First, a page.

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News Brief: GOP Presses On With Health Bill; NAACP Gathers For Convention


Two things seem pretty certain about Republican Senator Mitch McConnell's health care push at this point. There is going to be a vote next week, and there's going to be a lot of vocal opposition to it.


UNIDENTIFIED PROTESTERS: (Chanting) Shame. Shame. Shame. Shame. Shame. Shame.


Protesters chanting shame there. McConnell's latest plan to repeal the Affordable Care Act without a replacement drew those protesters yesterday. Some lawmakers on the Republican side still don't like this plan. Here's Senator Shelley Moore Capito of West Virginia speaking yesterday.


SHELLEY MOORE CAPITO: We promised that we would repeal and replace. We want to do that, but we want to do it the right way.

INSKEEP: She's one of many Republicans representing states where people gained from Obamacare's insurance subsidies or from the expansion of Medicaid.

GREENE: All right, NPR's Susan Davis has been covering all of this on Capitol Hill this week, and she joins us. Hi, Sue.

SUSAN DAVIS, BYLINE: Good morning, David.

GREENE: So what is Mitch McConnell up to? Does he - is he doing different math than we are? He - is he optimistic he can get some votes for something?

DAVIS: Well, I think Mitch McConnell wants one and one to equal three next week.

GREENE: (Laughter).

DAVIS: But I'm not sure that that's how the math's going to work out. I think we know the numbers. Senator Ted Cruz of Texas laid it out pretty well last night on Fox News. He said, you know, we have 45 or 46 yeses and four to five holdouts. And the quest now is to get those four to five holdouts to yes.

GREENE: OK, there are different options, though, right now - right? - one to just repeal, one to both repeal and replace. But where do things stand here?

DAVIS: You know, that is the hard part because when you talk about these four to five holdouts, what might get two or three or four of them might not get the other two or three or four. It's this balance between the conservative and moderate wings of the party who just have very different views of what this should be. Good example - Shelley Moore Capito, who you just heard from, wants a replacement plan. She doesn't want to vote for repeal only. And on the other end, you got Rand Paul of Kentucky saying he wants repeal only.

GREENE: Now, this is complicated, right? I mean, aren't there senators who voted for a straight repeal back in 2015 who might actually be voting against a straight repeal this time? I mean, what position are they in? How do they explain that to voters?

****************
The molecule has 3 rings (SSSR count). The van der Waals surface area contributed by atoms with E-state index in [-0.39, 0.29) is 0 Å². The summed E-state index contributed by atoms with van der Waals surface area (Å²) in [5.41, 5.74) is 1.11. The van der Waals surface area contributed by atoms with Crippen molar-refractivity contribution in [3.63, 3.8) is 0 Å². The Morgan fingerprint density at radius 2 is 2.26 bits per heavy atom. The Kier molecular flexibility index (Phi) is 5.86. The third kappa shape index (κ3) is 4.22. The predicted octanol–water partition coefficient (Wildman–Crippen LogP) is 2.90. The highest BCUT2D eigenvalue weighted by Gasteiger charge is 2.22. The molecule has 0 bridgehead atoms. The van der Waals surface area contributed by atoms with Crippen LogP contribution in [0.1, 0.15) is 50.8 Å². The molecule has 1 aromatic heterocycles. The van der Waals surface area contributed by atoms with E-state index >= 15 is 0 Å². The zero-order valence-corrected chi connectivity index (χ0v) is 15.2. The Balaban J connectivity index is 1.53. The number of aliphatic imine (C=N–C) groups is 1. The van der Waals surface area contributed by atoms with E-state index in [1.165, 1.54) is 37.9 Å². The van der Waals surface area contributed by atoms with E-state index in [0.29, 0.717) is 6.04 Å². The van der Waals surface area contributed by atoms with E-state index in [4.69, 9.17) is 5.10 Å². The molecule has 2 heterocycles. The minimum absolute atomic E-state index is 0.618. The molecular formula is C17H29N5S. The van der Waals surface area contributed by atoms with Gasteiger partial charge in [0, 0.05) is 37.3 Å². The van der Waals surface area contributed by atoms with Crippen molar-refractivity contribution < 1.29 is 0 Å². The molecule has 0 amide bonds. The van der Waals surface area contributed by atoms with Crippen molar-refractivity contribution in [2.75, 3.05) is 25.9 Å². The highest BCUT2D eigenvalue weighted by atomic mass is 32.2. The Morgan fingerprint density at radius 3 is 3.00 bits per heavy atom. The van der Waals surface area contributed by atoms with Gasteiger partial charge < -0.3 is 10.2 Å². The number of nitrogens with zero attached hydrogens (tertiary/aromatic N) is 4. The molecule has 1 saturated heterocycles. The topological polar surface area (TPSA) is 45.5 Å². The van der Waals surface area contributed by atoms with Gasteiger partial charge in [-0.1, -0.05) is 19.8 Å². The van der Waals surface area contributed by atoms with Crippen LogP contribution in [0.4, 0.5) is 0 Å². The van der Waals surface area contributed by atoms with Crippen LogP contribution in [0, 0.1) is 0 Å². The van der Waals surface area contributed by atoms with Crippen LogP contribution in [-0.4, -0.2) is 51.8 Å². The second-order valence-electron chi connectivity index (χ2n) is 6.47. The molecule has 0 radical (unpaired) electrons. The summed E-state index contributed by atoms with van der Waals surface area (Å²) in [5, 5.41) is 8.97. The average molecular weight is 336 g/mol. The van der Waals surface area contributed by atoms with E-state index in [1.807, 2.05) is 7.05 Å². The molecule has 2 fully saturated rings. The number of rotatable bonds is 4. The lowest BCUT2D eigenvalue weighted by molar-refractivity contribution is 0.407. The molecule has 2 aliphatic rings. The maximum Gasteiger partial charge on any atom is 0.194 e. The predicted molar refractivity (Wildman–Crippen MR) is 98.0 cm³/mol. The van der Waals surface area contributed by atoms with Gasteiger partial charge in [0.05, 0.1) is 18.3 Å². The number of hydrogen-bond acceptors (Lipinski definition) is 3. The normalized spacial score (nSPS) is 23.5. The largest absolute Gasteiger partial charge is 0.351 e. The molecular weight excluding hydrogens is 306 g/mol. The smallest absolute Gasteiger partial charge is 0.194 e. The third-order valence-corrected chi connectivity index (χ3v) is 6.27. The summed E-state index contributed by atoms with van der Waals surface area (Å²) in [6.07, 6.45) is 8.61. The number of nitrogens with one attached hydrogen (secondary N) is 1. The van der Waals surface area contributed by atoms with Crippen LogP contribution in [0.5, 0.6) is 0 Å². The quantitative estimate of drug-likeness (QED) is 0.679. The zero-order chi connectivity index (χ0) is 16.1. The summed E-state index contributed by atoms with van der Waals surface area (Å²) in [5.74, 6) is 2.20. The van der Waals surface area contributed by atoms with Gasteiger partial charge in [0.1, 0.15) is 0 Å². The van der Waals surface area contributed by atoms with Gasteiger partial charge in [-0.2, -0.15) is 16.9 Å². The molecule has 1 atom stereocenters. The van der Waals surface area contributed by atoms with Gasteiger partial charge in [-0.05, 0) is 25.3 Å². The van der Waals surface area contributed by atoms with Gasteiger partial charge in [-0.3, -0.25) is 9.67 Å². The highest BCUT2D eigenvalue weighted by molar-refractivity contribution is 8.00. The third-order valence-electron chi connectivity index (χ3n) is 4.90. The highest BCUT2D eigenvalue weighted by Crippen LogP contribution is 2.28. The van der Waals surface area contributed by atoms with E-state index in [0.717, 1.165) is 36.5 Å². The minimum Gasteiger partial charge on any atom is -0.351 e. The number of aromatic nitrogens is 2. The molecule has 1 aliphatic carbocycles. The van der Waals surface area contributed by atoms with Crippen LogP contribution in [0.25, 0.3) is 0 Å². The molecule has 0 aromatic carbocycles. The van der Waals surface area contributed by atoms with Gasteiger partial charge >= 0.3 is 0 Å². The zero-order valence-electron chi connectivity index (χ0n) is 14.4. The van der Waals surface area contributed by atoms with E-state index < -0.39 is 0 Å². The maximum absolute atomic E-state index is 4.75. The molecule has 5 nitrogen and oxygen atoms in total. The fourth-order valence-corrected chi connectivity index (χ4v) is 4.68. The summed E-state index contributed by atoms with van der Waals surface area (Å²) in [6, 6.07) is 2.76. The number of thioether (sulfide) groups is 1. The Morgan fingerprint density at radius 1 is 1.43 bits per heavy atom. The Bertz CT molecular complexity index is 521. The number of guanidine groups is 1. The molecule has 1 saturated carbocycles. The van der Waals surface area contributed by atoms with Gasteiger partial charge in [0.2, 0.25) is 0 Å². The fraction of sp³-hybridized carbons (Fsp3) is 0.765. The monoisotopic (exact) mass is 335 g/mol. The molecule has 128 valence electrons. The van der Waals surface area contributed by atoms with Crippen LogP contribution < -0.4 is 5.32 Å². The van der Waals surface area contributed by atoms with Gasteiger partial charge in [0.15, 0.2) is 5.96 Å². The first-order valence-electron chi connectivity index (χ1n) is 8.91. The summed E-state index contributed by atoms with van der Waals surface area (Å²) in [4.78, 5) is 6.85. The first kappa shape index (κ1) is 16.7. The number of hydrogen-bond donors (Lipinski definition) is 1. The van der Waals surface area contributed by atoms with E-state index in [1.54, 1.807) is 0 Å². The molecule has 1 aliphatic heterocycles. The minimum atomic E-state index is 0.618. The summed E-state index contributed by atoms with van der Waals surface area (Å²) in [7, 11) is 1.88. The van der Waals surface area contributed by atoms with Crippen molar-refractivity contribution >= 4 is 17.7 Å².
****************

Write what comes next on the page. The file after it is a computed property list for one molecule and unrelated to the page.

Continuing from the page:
DAVIS: Well, this is the trick, right? You know, Congress voted when there was - when there was no risk of it actually becoming law. Republicans in Congress voted over 60 times to either repeal or replace or repeal and replace Obamacare over the last seven years. And this is the test. This is the chance to actually do it. The challenge they're facing is twofold. You know, you have the president and the White House suggesting they could support primary challengers to senators who don't vote in favor of this bill, namely Jeff Flake of Arizona and Dean Heller of Nevada.

And then you have grass-roots activist groups that are threatening to also find primary challengers and running ads right now against senators. A group like FreedomWorks is right now currently targeting Rob Portman in Ohio. So there's a lot of internal warfare in the Republican Party over getting to yes on this bill because the leadership of the Republican Party believes if they fail on this, they are heading into what could be a fairly devastating midterm election cycle.

INSKEEP: It could be a disaster if the Republican base is not energized. But we should bear in mind the possibility that Republicans are doing more or less what their constituents want here because sometimes you do run into voters whose position seems to be, I want to rail against the government. I didn't like Obama. I don't like Obamacare. I don't like a lot of government involvement. But then again, I have these benefits that actually I depend on, that I really need. And that seems to be where some Republicans are coming down, which feels confusing.


INSKEEP: Maybe to voters, it's not.

GREENE: NPR's Susan Davis, thanks for covering all of this. Have a good weekend.

DAVIS: You, too.


INSKEEP: The country's oldest civil rights organization is looking for a new leader. The NAACP meets in Baltimore for its annual convention starting this weekend, which provokes an annual question - how can the nation's oldest civil rights organization stay relevant in the age of newer movements? Here's what Black Lives Matter activist DeRay McKesson told NPR.

DERAY MCKESSON: I remember being in Ferguson when we were there in the initial wave of protests. And there was a younger person than me who was, like, just budding 20. And he was like, what is NAACP? And we were, like, shocked - right? - that he just didn't know.

GREENE: Wow. NPR's Hansi Lo Wang is going to be in Baltimore this weekend for the convention. Hi, Hansi.

HANSI LO WANG, BYLINE: Good morning, David.

GREENE: So hearing that story there - I mean, this sounds like it could be a critical moment for the NAACP.

WANG: This is a critical moment for the NAACP. First off, because their - they don't know who their next national president and CEO will be. Cornell Brooks just stepped down. He was the leader, the national leader for the past three years. But the board announced back in May that they were not going to renew his contract. And right now it's unclear what the timeline is for this search process. And also, of course, you know, another big topic at the convention is going to be President Trump and concerns that organizers say of possible rollback of civil rights gains that the NAACP has been fighting for.